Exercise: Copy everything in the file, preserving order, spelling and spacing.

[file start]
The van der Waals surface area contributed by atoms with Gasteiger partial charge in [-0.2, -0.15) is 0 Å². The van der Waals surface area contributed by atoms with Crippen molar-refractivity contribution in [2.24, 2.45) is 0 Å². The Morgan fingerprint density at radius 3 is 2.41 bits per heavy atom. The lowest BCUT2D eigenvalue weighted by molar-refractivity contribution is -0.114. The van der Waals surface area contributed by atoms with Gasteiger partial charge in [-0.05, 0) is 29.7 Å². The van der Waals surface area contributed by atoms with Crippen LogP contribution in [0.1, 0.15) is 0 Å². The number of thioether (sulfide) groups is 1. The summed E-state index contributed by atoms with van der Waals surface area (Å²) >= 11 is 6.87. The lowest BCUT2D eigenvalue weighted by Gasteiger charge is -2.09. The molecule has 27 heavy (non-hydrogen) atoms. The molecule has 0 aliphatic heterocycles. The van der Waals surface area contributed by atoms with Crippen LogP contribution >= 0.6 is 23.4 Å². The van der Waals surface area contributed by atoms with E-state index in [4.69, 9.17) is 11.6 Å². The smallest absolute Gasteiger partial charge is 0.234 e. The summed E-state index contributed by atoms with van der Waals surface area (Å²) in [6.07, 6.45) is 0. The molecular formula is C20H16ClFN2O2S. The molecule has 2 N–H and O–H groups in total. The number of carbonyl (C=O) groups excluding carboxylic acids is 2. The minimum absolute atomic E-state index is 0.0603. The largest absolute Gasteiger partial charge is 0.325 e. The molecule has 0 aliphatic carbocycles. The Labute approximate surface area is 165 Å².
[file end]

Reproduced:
The van der Waals surface area contributed by atoms with Gasteiger partial charge in [-0.2, -0.15) is 0 Å². The van der Waals surface area contributed by atoms with Crippen molar-refractivity contribution in [2.24, 2.45) is 0 Å². The Morgan fingerprint density at radius 3 is 2.41 bits per heavy atom. The lowest BCUT2D eigenvalue weighted by molar-refractivity contribution is -0.114. The van der Waals surface area contributed by atoms with Gasteiger partial charge in [-0.05, 0) is 29.7 Å². The van der Waals surface area contributed by atoms with Crippen LogP contribution in [0.1, 0.15) is 0 Å². The number of thioether (sulfide) groups is 1. The summed E-state index contributed by atoms with van der Waals surface area (Å²) >= 11 is 6.87. The lowest BCUT2D eigenvalue weighted by Gasteiger charge is -2.09. The molecule has 27 heavy (non-hydrogen) atoms. The molecule has 0 aliphatic heterocycles. The van der Waals surface area contributed by atoms with Crippen LogP contribution >= 0.6 is 23.4 Å². The van der Waals surface area contributed by atoms with E-state index in [4.69, 9.17) is 11.6 Å². The smallest absolute Gasteiger partial charge is 0.234 e. The summed E-state index contributed by atoms with van der Waals surface area (Å²) in [6.07, 6.45) is 0. The molecular formula is C20H16ClFN2O2S. The molecule has 2 N–H and O–H groups in total. The number of carbonyl (C=O) groups excluding carboxylic acids is 2. The minimum absolute atomic E-state index is 0.0603. The largest absolute Gasteiger partial charge is 0.325 e. The molecule has 0 aliphatic carbocycles. The Labute approximate surface area is 165 Å².